|Collection Number: 368|
Entry Author: Jeff Chichester
Description: Medium sized often misshaped tree that varies in form, although a tall columnar bole and open crown are produced when favorable conditions prevail.
Needles: 3 to 5 in. length, yellow-green color, in bundles of three.
Cones: 2 to 3.5 in. length, ovoid shape, each scale ends in a sharp thorn. Cones need two seasons to mature.
Bark: Dark and scaly on young trees, brownish yellow fissured appearance as tree matures. Tufts of needles growing from bark is a characteristic of this species.
Height: 50 to 60 ft.
Life Span: By the age of ninety growth in height ceases, maximum age can reach 200 years.
Conditions/Habitat/Kind of Forest: Found on typically poor, dry, sandy soil that is often too sterile for most other trees, usually found in the company of gray birch, and scrub oak.
Range: Eastern North America from southern New Brunswick, Canada, ranging south to northern Georgia in United States.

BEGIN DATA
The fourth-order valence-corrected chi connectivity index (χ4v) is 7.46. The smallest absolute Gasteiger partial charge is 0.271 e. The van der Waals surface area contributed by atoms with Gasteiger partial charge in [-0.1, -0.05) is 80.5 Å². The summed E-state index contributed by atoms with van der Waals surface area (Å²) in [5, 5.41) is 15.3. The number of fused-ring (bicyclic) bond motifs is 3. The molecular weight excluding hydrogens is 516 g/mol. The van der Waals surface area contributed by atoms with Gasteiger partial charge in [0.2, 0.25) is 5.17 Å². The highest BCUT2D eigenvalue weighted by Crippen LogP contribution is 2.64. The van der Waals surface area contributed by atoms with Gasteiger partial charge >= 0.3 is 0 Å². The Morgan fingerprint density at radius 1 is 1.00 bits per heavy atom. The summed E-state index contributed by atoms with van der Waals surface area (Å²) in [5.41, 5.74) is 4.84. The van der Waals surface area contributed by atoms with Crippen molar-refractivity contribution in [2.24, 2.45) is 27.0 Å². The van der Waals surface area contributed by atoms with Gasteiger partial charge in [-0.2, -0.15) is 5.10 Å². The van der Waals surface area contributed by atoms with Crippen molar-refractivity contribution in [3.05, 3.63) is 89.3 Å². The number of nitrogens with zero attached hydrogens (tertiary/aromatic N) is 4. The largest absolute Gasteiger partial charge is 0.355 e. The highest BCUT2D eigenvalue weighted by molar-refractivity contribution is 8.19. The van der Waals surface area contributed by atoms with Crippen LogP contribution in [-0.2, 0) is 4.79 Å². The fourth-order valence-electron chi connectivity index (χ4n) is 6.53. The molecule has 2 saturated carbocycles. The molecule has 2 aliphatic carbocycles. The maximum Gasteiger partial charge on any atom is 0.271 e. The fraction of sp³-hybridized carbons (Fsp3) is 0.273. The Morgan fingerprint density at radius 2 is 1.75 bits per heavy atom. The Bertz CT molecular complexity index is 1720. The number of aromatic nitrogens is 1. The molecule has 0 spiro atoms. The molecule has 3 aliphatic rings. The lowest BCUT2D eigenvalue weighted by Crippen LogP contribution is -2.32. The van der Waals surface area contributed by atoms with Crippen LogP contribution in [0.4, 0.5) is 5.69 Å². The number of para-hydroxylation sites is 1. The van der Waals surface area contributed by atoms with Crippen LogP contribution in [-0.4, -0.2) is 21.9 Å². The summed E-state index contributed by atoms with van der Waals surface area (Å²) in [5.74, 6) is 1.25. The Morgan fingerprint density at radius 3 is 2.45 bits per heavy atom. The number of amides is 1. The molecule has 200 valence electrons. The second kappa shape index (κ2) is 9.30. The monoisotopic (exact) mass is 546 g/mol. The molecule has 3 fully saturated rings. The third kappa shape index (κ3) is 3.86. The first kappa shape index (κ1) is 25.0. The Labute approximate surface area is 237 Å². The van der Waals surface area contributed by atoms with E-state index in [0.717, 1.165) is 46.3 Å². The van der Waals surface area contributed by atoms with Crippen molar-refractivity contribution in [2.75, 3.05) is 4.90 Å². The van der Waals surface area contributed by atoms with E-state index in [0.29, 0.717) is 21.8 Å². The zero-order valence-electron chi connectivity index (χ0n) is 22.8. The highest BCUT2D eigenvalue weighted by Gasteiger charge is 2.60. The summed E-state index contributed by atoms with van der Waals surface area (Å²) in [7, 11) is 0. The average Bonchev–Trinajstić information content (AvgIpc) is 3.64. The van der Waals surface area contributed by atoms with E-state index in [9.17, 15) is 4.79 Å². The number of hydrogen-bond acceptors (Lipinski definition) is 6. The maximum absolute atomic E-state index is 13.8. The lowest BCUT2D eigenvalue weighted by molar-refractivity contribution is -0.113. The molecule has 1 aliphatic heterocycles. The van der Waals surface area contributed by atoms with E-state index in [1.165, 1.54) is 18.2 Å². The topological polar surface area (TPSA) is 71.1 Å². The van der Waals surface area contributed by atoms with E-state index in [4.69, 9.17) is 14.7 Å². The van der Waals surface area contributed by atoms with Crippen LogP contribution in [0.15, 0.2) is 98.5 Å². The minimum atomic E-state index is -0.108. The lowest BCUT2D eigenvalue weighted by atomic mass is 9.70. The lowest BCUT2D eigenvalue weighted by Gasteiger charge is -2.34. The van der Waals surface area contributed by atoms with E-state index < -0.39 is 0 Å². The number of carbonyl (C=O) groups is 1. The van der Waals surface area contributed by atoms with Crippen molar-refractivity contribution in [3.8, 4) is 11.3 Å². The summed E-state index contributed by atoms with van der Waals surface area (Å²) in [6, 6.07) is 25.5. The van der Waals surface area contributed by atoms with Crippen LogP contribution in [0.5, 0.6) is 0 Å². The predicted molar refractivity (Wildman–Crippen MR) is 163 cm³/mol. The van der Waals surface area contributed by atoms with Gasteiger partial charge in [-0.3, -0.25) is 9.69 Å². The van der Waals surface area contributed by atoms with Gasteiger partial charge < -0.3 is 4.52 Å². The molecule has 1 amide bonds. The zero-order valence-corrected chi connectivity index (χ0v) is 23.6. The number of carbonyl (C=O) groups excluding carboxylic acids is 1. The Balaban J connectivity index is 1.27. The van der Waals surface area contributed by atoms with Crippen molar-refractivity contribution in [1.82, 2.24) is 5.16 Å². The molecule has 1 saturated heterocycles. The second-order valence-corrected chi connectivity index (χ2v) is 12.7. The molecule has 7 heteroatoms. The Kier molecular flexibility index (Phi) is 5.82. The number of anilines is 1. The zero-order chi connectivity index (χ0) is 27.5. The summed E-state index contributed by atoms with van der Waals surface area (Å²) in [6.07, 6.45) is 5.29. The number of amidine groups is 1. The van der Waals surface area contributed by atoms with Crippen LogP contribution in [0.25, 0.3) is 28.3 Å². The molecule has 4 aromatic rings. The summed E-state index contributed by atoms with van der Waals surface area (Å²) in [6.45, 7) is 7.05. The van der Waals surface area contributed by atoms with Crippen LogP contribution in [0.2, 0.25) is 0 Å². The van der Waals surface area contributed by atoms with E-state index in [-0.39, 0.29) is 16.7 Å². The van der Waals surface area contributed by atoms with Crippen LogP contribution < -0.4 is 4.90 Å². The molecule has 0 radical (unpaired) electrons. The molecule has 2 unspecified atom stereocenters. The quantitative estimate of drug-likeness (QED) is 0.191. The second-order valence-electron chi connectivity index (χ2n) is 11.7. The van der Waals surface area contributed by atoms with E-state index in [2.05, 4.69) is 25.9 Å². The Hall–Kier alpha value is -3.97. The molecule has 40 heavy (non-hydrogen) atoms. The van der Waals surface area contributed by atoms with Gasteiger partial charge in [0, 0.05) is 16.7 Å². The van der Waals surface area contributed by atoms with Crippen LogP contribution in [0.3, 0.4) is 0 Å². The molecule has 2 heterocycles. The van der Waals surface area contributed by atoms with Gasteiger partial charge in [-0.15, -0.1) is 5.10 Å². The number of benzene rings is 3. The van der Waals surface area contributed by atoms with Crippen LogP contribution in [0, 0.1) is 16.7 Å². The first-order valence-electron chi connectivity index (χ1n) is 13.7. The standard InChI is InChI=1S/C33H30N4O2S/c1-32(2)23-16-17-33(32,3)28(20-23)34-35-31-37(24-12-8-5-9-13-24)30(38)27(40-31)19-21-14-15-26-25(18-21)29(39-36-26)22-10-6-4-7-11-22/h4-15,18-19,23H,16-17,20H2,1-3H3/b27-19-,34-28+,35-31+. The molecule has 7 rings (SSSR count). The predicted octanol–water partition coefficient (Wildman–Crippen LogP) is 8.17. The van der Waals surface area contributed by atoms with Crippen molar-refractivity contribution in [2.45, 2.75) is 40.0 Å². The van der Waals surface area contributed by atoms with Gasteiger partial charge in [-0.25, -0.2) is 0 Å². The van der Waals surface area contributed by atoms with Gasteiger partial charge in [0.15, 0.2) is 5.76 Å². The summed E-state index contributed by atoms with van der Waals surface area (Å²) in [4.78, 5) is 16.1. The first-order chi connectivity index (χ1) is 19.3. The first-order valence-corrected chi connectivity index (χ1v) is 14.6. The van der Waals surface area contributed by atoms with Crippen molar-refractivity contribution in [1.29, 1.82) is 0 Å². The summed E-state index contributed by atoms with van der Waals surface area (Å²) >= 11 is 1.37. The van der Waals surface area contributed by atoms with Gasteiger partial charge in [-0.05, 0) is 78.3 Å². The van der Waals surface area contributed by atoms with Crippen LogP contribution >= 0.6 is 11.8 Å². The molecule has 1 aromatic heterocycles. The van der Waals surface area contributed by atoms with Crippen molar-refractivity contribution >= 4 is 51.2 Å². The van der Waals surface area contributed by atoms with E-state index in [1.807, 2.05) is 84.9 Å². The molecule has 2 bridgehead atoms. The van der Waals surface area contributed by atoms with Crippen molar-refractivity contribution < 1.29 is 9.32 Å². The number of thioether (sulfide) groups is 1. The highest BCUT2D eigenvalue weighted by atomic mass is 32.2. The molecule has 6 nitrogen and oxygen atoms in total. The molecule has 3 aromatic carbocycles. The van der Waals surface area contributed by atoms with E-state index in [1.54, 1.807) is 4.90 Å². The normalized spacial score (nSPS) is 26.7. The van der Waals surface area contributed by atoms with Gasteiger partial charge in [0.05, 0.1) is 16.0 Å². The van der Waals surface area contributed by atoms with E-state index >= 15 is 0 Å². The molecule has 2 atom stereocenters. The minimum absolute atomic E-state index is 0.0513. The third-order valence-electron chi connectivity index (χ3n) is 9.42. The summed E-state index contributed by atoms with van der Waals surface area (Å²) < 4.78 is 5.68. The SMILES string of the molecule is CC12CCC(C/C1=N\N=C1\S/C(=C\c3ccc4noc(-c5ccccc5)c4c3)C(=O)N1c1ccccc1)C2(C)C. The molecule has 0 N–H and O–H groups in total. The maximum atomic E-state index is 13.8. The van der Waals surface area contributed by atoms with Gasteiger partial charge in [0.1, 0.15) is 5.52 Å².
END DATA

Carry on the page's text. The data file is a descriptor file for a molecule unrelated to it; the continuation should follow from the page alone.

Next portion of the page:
Ecological Interactions: Cones open and disperse seeds at irregular intervals thus allowing winter foraging of seeds by small mammals and birds.
Uses (Human): Seedlings are widely produced for reforestation. In early colonial times it was used to produce tar, and turpentine.
Harlow, W., Harrar, E., White, F., (1979). Textbook of Dendrology. New York: McGraw Hill
Harlow, W. (1942). Trees of the Eastern and CentralUnited States and Canada. New York: Dover Publications Inc.
This page was created by: K. Rice,
Muhlenberg College student, and J. Chichester, Northampton Community College
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Last updated 03/15/05